Don’t use WordPress?

See if there’s webmention support for your CMS, or ask your CMS provider or community, system administrator, or favorite web developer to add it to your site based on the specification. While it’s nice to support both outgoing and incoming webmentions, for the use we’re outlining here, we only need to support incoming webmentions.

Connect Brid.gy

Sadly, I’ll report that Twitter does not support webmentions (yet?!) otherwise we could probably stop here and everything would work like magic. But they do have an open API right? “But wait a second now…” you say, “I don’t know code. I’m not a developer.”

Worry not, some brilliant engineers have created a bootstrap called Brid.gy that (among many other useful and brilliant things) forces silos like Twitter, Facebook, Google+, Instagram, and Flickr to send webmentions for you until they decide to support them natively. Better, it’s a free service, though you could donate to the ASPCA or EFF in their name to pay it forward.

So swing your way over to http://brid.gy and under “Get started” click on the Twitter logo. Use OAuth to log into Twitter and authorize the app. You’ll be redirected back to Brid.gy which will then ensure that your website and Twitter each have appropriate and requisite rel=”me”s on your links. You can then enable Brid.gy to “listen for responses.”

Now whenever anyone @mentions you (public tweets only) on Twitter, Brid.gy will be watching your account and will automatically format and send a webmention to your website on Twitter’s behalf.

On WordPress your site can send you simple email notifications by changing your settings in the Settings >> Discussion dashboard, typically at http://www.exampl.com/wp-admin/options-discussion.php. One can certainly use other plugins to arrange for different types of notifications as well.

Exotic Webmentions

A bonus step for those who want more control!

In the grand scheme of things webmentions are typically targeted at specific pages or posts on your site. General @mentions on Twitter not related to specific content on your site will usually be sent to your homepage. Over time, this may begin to get a bit overwhelming and may take your page longer to load as a result. An example of this is Kevin Marks’ site which has hundreds and hundreds of webmentions on it. What to do if this isn’t your preference?

In my case, I thought it would be wise to collect all these unspecific or general mentions on a special page on my site. I decided to call it “Mentions” and created a page at http://boffosocko.com/mentions/.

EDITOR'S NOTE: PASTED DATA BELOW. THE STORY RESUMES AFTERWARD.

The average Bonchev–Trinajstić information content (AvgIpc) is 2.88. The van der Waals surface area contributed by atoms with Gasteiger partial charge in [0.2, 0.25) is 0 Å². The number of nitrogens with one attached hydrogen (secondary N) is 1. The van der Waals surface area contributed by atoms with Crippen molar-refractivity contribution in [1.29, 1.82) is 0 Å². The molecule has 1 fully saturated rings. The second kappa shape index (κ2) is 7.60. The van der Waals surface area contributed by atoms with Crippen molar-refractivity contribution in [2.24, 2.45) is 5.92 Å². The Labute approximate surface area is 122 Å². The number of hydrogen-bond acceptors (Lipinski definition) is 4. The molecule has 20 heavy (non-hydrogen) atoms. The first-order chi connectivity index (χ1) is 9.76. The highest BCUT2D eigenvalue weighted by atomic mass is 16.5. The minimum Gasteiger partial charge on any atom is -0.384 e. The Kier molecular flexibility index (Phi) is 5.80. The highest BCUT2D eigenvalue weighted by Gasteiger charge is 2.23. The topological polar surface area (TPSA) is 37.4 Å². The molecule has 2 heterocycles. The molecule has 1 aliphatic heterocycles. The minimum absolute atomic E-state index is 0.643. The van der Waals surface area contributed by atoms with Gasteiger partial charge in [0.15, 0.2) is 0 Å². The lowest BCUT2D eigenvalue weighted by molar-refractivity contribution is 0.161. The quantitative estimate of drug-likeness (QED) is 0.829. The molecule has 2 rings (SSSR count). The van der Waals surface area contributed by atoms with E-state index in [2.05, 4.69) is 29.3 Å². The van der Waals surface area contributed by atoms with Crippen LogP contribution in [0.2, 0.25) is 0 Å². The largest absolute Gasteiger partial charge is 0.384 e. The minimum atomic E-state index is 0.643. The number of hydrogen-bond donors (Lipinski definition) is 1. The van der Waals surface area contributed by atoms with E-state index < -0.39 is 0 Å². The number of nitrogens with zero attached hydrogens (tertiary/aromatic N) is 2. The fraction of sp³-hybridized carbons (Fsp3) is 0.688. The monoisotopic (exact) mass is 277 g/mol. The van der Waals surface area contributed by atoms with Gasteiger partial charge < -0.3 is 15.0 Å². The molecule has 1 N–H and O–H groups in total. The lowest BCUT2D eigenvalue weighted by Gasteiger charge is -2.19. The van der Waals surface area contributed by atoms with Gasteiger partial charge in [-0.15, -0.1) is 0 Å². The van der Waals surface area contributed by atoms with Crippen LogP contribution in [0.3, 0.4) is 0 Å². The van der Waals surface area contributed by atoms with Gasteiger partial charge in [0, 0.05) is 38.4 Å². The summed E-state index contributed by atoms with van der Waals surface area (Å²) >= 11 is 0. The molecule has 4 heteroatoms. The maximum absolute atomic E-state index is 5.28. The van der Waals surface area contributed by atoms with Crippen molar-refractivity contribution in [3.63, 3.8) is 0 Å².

Then I inserted a small piece of custom code in the functions.php file of my site’s (child) theme like the following:

// For allowing exotic webmentions on homepages and archive pages

function handle_exotic_webmentions($id, $target) {
// If $id is homepage, reset to mentions page
if ($id == 55669927) {
return 55672667;
}

// do nothing if id is set
if ($id) {
return $id;
}

// return "default" id if plugin can't find a post/page
return 55672667;
}

add_filter("webmention_post_id", "handle_exotic_webmentions", 10, 2);

This simple filter for the WordPress Webmention plugin essentially looks at incoming webmentions and if they’re for a specific page/post, they get sent to that page/post. If they’re sent to either my homepage or aren’t directed to a particular page, then they get redirected to my /mentions/ page.

In my case above, my homepage has an id of 55669927 and my mentions page has an id of 55672667, you should change your numbers to the appropriate ids on your own site when using the code above. (Hint: these id numbers can usually be quickly found by hovering over the “edit” links typically found on such pages and posts and relying on the browser to show where they resolve.)

Tip of the Iceberg

Naturally this is only the tip of the indieweb iceberg. The indieweb movement is MUCH more than just this tiny, but useful, piece of functionality. There’s so much more you can do with not only Webmentions and even Brid.gy functionality. If you’ve come this far and are interested in more of how you can better own your online identity, connect to others, and own your data. Visit the Indieweb.org wiki homepage or try out their getting started page.

If you’re on WordPress, there’s some additional step-by-step instructions: Getting Started on WordPress.

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🔖 Closing Communities: FFFFOUND! vs MLKSHK | Waxy.org

Closing Communities: FFFFOUND! vs MLKSHK by Andy Baio (Waxy.org)
Next month, two seminal image-sharing communities, FFFFOUND! and MLKSHK, will close their doors within a week of each other. There's a profound difference in how they're doing it as noted by someone who's previously sold off a community.

This is a great little piece comparing and contrasting how to relatively similar online communities and social silos are shutting down their services. One is going a much better route than the other and providing export tools and archive ability to preserve the years of work and effort.

For more about social media sites, communities, and online silos that have shut down before, see site-deaths on the Indieweb wiki.​​​